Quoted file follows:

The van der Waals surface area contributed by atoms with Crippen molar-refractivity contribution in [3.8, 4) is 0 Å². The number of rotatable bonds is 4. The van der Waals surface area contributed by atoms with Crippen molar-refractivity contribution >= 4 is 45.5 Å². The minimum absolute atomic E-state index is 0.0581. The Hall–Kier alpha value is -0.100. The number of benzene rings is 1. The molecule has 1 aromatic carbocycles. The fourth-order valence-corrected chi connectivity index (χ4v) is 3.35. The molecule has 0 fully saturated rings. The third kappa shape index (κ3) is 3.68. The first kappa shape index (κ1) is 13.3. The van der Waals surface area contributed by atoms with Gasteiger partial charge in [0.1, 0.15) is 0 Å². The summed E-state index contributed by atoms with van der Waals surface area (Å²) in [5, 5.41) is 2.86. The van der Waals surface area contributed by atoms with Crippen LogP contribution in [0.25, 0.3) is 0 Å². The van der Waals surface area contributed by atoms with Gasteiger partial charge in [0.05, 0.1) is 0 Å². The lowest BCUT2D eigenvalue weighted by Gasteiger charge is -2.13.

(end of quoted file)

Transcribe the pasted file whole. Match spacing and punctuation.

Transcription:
The van der Waals surface area contributed by atoms with Crippen molar-refractivity contribution in [3.8, 4) is 0 Å². The number of rotatable bonds is 4. The van der Waals surface area contributed by atoms with Crippen molar-refractivity contribution >= 4 is 45.5 Å². The minimum absolute atomic E-state index is 0.0581. The Hall–Kier alpha value is -0.100. The number of benzene rings is 1. The molecule has 1 aromatic carbocycles. The fourth-order valence-corrected chi connectivity index (χ4v) is 3.35. The molecule has 0 fully saturated rings. The third kappa shape index (κ3) is 3.68. The first kappa shape index (κ1) is 13.3. The van der Waals surface area contributed by atoms with Gasteiger partial charge in [0.1, 0.15) is 0 Å². The summed E-state index contributed by atoms with van der Waals surface area (Å²) in [5, 5.41) is 2.86. The van der Waals surface area contributed by atoms with Crippen LogP contribution in [0.25, 0.3) is 0 Å². The van der Waals surface area contributed by atoms with Gasteiger partial charge in [0.05, 0.1) is 0 Å². The lowest BCUT2D eigenvalue weighted by Gasteiger charge is -2.13.